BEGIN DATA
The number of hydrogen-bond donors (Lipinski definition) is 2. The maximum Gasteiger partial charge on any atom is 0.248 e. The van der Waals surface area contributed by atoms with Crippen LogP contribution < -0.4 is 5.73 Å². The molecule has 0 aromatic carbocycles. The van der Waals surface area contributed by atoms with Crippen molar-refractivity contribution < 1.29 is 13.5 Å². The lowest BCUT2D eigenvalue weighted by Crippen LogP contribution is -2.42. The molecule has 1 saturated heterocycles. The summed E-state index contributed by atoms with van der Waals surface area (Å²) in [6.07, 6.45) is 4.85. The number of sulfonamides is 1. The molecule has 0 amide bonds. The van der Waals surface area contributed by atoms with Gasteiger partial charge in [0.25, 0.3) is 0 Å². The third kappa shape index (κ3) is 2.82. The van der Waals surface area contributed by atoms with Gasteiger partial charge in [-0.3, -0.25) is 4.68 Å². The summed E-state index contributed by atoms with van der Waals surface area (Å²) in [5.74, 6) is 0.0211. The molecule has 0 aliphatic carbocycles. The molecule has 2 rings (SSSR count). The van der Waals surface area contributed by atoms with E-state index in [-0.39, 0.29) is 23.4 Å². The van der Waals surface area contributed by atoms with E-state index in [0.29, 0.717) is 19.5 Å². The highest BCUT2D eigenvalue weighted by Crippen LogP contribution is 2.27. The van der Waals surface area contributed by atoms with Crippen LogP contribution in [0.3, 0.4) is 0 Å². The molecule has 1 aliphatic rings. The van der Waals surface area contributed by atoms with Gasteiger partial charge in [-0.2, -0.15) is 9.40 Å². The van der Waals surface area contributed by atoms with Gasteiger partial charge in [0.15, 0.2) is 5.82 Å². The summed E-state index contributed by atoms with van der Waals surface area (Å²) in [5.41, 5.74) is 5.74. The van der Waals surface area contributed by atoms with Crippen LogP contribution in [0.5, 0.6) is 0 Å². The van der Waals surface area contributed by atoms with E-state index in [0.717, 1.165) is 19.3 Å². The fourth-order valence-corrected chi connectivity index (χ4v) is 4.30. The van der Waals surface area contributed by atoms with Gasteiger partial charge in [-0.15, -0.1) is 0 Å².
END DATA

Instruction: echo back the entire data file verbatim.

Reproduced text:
The number of hydrogen-bond donors (Lipinski definition) is 2. The maximum Gasteiger partial charge on any atom is 0.248 e. The van der Waals surface area contributed by atoms with Crippen LogP contribution < -0.4 is 5.73 Å². The molecule has 0 aromatic carbocycles. The van der Waals surface area contributed by atoms with Crippen molar-refractivity contribution < 1.29 is 13.5 Å². The lowest BCUT2D eigenvalue weighted by Crippen LogP contribution is -2.42. The molecule has 1 saturated heterocycles. The summed E-state index contributed by atoms with van der Waals surface area (Å²) in [6.07, 6.45) is 4.85. The number of sulfonamides is 1. The molecule has 0 amide bonds. The van der Waals surface area contributed by atoms with Gasteiger partial charge in [0.25, 0.3) is 0 Å². The third kappa shape index (κ3) is 2.82. The van der Waals surface area contributed by atoms with Gasteiger partial charge in [-0.3, -0.25) is 4.68 Å². The summed E-state index contributed by atoms with van der Waals surface area (Å²) in [5.74, 6) is 0.0211. The molecule has 0 aliphatic carbocycles. The molecule has 2 rings (SSSR count). The van der Waals surface area contributed by atoms with E-state index in [-0.39, 0.29) is 23.4 Å². The van der Waals surface area contributed by atoms with E-state index in [0.29, 0.717) is 19.5 Å². The highest BCUT2D eigenvalue weighted by Crippen LogP contribution is 2.27. The van der Waals surface area contributed by atoms with Crippen LogP contribution in [0.3, 0.4) is 0 Å². The molecule has 1 aliphatic rings. The van der Waals surface area contributed by atoms with Gasteiger partial charge in [-0.2, -0.15) is 9.40 Å². The van der Waals surface area contributed by atoms with Gasteiger partial charge in [0.15, 0.2) is 5.82 Å². The summed E-state index contributed by atoms with van der Waals surface area (Å²) in [5.41, 5.74) is 5.74. The van der Waals surface area contributed by atoms with Crippen LogP contribution in [0.5, 0.6) is 0 Å². The van der Waals surface area contributed by atoms with E-state index in [0.717, 1.165) is 19.3 Å². The fourth-order valence-corrected chi connectivity index (χ4v) is 4.30. The van der Waals surface area contributed by atoms with Gasteiger partial charge in [-0.15, -0.1) is 0 Å².